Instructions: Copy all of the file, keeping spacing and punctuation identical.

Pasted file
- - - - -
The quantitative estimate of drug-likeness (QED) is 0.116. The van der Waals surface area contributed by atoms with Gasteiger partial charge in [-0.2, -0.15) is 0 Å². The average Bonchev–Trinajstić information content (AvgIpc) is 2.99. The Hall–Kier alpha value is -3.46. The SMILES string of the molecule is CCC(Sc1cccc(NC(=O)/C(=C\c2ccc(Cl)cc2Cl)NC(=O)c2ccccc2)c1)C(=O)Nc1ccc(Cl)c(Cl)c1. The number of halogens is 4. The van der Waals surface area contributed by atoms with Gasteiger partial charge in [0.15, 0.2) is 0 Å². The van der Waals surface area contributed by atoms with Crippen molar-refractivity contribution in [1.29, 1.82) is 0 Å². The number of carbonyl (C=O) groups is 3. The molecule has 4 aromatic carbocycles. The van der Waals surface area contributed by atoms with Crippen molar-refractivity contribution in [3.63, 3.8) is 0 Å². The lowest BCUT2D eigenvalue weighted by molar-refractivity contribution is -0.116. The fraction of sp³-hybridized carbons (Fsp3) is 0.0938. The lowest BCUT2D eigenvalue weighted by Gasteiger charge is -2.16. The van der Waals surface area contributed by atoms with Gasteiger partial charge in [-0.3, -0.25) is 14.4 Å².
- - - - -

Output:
The quantitative estimate of drug-likeness (QED) is 0.116. The van der Waals surface area contributed by atoms with Gasteiger partial charge in [-0.2, -0.15) is 0 Å². The average Bonchev–Trinajstić information content (AvgIpc) is 2.99. The Hall–Kier alpha value is -3.46. The SMILES string of the molecule is CCC(Sc1cccc(NC(=O)/C(=C\c2ccc(Cl)cc2Cl)NC(=O)c2ccccc2)c1)C(=O)Nc1ccc(Cl)c(Cl)c1. The number of halogens is 4. The van der Waals surface area contributed by atoms with Gasteiger partial charge in [0.15, 0.2) is 0 Å². The van der Waals surface area contributed by atoms with Crippen molar-refractivity contribution in [1.29, 1.82) is 0 Å². The number of carbonyl (C=O) groups is 3. The molecule has 4 aromatic carbocycles. The van der Waals surface area contributed by atoms with Crippen molar-refractivity contribution in [3.63, 3.8) is 0 Å². The lowest BCUT2D eigenvalue weighted by molar-refractivity contribution is -0.116. The fraction of sp³-hybridized carbons (Fsp3) is 0.0938. The lowest BCUT2D eigenvalue weighted by Gasteiger charge is -2.16. The van der Waals surface area contributed by atoms with Gasteiger partial charge in [-0.3, -0.25) is 14.4 Å².